Word of the Day: Embrace

em-brace / əmˈbrās   verb  
  1. to hold tightly in an affectionate manner; to hug
Each time we embrace someone warmly, we gain an extra day of life. from ‘Aleph’ by Paulo Coelho, 1947-  
  1. to encircle or enclose
You enter the mouth of a valley; the hills reach forth their arms to embrace you, and you consciously enter a new world. from ‘The Alps’ by Martin Conway, 1856-1937  
  1. to take up gladly or readily
Manifest plainness, embrace simplicity, reduce selfishness, have few desires. Lao Tzu, 601 BC-c. 531 BC  
  1. to include as a part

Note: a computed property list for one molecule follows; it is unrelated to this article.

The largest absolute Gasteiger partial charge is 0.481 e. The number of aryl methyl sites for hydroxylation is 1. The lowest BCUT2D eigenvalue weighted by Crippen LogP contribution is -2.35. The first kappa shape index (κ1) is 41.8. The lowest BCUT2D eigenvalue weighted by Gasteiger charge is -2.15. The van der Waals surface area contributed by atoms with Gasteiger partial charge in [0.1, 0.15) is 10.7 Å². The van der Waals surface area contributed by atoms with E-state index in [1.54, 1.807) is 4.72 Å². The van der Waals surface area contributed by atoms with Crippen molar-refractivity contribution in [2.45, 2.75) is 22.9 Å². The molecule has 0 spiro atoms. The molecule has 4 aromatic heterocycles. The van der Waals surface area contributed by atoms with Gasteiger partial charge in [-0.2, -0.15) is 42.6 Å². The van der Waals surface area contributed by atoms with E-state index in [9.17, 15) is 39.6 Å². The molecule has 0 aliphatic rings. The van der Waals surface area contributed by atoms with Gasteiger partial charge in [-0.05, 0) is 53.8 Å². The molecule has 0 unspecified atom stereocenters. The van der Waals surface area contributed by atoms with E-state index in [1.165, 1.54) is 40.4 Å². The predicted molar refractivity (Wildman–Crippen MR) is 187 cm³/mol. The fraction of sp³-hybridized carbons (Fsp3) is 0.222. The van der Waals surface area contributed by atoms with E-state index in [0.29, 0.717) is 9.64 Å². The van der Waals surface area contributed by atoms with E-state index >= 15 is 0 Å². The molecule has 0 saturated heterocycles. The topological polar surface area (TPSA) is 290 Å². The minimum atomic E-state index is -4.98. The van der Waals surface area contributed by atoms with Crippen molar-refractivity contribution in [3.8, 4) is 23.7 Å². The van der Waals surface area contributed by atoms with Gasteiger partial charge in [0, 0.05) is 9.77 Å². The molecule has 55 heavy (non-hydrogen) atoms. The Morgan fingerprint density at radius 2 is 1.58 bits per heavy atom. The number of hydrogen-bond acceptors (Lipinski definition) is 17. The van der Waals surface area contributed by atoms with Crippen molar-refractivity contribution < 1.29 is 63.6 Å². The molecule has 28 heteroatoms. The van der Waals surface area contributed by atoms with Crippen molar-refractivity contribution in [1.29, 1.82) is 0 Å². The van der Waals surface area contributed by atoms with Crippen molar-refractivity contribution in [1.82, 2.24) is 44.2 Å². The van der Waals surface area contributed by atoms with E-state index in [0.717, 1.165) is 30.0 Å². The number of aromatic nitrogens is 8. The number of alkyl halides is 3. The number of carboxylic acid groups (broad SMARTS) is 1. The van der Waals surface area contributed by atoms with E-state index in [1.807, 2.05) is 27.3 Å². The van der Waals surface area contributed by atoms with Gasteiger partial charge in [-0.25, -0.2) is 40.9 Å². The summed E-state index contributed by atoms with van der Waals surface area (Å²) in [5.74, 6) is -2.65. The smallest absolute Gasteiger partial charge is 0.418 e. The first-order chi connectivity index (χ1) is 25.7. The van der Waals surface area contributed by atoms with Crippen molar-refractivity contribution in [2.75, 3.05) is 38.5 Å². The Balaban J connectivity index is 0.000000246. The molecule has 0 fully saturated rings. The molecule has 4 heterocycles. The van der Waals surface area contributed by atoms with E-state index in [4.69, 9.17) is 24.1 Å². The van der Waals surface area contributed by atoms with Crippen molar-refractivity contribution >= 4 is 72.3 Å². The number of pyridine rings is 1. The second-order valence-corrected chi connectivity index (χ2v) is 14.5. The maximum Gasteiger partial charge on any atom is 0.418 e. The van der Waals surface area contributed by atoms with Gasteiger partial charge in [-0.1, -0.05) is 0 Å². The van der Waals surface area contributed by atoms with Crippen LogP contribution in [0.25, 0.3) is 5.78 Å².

Our task must be to free ourselves by widening our circle of compassion to embrace all living creatures and the whole of nature and its beauty. Albert Einstein, 1879-1955  
  1. to welcome
Winners embrace hard work. Lou Holtz, 1937-   noun  
  1. a hug
The romantic embrace can only be compared with music and with prayer. Havelock Ellis, 1859-1939  
  1. grip
I close my eyes and melt in its embrace, basking in the sweetest balm of forgiveness: that for which one need not even ask. from ‘The Book of Rachael’ by Leslie Cannold, 1965-  
  1. the acceptance of something
Knowledge is recognition of something absent; it is a salutation, not an embrace. George Santayana, 1863-1952